Writing 101, Day Two: A Room with a View (Or Just a View)
We’re all drawn to certain places. If you had the power to get somewhere — anywhere — where would you go right now? For your twist, focus on building a setting description.
the morning we packed up was a sunday and the forest all around us was abuzz with activity. the small orange-brown squirrels were active in a way that made it seem they each just had a coke and snickers bar for breakfast. i laid there for 30-minutes just listening to the sounds of their play while wiggling each finger and toe to get my blood flowing. it was 19 degrees fahrenheit and nearly all my water was frozen solid; i laid there trying to determine if i were too. my sleeping bag had already lied to me the night before. it’s supposed to be rated to 10 degrees but the guy who made mine must have been absent on down-stuffing-day.
inside my bag, and dressed like i was going outside to play in the snow, i was still colder than any time i can remember since winter training in the military. i remember thinking, just another few minutes and i’ll get up. others were awake. i could hear the same swishing sound of frictional movement on nylon from the direction of nolan’s tent; he must have been rubbing his hands and legs together also. like rubbing two sticks, at the rate we were going we could have started our own fire. our fire! that thought excited me, but it was brief and fleeting; as a general practice, no one starts a fire on the morning they pack out. there were several things that morning i didn’t want to do. i didn’t want to unzip my bag, didn’t want to exit my tent, and definitely didn’t want to leave ‘little yo’.
we had hiked up friday from the valley floor, 4.5 miles from where i parked the jeep, and we had all done it with 50lb packs: david, greg, nolan, and i. nolan had just turned 18 and it was a father/son + crazy friends excursion of epic proportion. we had actually been planning a different hike entirely but fire restrictions in the ventana caused us to execute plan b. i’m glad we did. little yosemite valley is a glacier-carved stretch some 2000 feet above the floor of the park. the merced river flows there before dumping over two spectacular falls that tourists clamor to see, sometimes foolishly. deaths from getting too close and being swept over are not rare.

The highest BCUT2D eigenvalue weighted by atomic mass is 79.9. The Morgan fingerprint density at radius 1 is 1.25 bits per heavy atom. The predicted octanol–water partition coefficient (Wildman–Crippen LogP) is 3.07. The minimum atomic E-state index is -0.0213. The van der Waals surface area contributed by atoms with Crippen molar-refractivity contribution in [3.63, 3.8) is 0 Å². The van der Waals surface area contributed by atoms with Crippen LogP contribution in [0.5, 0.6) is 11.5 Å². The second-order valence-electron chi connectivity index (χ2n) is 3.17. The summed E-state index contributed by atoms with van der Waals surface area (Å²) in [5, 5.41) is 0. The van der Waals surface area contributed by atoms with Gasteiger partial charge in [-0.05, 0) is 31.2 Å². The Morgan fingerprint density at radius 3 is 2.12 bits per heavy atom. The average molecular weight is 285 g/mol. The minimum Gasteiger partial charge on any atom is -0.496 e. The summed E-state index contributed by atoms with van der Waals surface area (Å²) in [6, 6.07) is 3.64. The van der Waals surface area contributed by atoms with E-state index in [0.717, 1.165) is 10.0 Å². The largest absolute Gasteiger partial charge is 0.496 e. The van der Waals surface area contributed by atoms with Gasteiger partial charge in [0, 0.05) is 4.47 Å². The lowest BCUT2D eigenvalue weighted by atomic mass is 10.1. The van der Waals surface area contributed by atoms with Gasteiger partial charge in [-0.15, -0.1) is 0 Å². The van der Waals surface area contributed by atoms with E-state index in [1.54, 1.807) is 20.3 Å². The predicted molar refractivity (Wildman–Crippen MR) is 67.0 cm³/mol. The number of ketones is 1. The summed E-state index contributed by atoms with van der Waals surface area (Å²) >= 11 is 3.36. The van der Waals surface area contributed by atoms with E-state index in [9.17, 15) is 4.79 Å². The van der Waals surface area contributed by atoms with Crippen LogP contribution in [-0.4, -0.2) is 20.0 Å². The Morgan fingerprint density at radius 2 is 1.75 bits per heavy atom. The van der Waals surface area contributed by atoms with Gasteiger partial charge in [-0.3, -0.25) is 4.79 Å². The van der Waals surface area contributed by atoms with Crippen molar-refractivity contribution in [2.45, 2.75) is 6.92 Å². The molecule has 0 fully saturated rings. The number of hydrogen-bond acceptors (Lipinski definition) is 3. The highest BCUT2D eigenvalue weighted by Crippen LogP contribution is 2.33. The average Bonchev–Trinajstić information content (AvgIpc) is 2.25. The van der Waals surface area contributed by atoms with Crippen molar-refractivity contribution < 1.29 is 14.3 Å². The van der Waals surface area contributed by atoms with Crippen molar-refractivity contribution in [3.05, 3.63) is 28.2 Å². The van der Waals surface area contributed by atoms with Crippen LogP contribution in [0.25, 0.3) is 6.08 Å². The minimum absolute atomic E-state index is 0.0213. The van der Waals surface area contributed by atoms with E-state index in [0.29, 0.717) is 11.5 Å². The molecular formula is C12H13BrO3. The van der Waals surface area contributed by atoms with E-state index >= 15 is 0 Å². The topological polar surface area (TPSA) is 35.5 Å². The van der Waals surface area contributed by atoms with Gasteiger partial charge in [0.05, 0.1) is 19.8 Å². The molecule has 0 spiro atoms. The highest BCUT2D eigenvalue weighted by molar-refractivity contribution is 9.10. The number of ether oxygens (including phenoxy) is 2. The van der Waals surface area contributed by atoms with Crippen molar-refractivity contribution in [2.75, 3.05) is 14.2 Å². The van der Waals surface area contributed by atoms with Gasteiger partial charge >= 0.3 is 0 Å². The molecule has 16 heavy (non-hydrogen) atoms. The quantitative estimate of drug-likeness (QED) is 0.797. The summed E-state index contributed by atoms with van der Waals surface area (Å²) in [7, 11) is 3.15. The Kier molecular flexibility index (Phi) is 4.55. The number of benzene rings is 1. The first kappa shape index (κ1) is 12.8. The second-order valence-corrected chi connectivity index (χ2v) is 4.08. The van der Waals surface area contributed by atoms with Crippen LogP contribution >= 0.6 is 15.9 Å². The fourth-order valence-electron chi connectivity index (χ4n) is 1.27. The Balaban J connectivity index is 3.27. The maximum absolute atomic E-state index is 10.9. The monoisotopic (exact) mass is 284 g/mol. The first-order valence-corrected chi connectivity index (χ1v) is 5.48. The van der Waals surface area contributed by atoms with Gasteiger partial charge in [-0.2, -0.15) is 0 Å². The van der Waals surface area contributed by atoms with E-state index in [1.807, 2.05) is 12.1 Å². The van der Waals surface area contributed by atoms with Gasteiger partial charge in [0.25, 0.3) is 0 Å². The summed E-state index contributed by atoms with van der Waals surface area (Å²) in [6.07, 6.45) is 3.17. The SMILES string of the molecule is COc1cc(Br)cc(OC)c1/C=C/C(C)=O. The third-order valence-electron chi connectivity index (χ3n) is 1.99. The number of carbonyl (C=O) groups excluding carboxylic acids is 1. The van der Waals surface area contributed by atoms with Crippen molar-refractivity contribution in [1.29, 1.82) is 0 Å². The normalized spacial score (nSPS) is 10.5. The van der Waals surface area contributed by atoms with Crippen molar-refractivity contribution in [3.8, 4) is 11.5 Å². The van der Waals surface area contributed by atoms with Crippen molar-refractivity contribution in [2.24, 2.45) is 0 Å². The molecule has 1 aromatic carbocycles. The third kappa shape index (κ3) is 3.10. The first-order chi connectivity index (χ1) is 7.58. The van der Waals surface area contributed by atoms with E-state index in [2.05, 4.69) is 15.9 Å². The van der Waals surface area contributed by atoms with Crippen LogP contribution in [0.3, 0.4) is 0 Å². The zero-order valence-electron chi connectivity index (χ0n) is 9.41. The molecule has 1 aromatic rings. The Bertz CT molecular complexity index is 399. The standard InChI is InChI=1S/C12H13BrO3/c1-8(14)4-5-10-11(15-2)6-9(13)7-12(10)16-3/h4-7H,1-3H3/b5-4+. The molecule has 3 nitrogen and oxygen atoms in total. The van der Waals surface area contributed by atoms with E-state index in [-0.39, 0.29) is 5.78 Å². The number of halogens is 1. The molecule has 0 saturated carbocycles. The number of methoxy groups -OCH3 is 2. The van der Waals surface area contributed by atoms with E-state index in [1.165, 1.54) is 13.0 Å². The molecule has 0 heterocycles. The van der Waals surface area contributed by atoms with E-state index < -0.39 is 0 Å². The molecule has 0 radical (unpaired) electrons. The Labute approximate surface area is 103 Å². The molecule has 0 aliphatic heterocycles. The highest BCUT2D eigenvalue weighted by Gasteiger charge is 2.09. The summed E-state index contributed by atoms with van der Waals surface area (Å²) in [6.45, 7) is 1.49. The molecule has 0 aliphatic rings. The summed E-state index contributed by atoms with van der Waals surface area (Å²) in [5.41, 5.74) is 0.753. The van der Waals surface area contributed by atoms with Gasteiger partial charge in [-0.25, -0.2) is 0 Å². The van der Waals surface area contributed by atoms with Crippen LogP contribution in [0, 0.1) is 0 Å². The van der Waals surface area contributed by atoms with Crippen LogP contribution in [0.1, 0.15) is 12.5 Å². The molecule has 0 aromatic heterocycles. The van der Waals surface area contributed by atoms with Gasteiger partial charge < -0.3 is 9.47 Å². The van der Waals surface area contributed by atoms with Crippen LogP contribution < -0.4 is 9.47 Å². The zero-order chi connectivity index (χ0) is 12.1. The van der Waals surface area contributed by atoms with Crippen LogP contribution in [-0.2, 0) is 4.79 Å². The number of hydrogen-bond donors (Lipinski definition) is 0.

the beauty is indescribable in spite of my best attempts. as i lay in my tent that sunday morning, the day before was still replaying in my mind. saturday was easier because we did build a fire (ah warmth!) and with few campsite chores, we rallied faster. the air was clean and the sky was clear. the family of squirrels – this was clearly their playground – were scattering pine cones this way and that as they played. we filled our containers and drinking bladders with cold, clear merced river water.
scrambling out 8-9 feet to sit atop a granite boulder, i had let my filter-pump’s hose drop straight into the clearest pool i’d ever seen; working the pump, i just took it all in. extended shadows of trees shrinking with the rising sun… the gentle mist from the temperature inversion hovering over the still river upstream… the melody of the water’s ripple slightly downstream where the pace picked up… and turning around, the backside of half dome ablaze with the morning sunlight. that same wall of granite was illuminated the night before by the full moon so brightly you could have read a fine-print book.
that’s where i would go right now.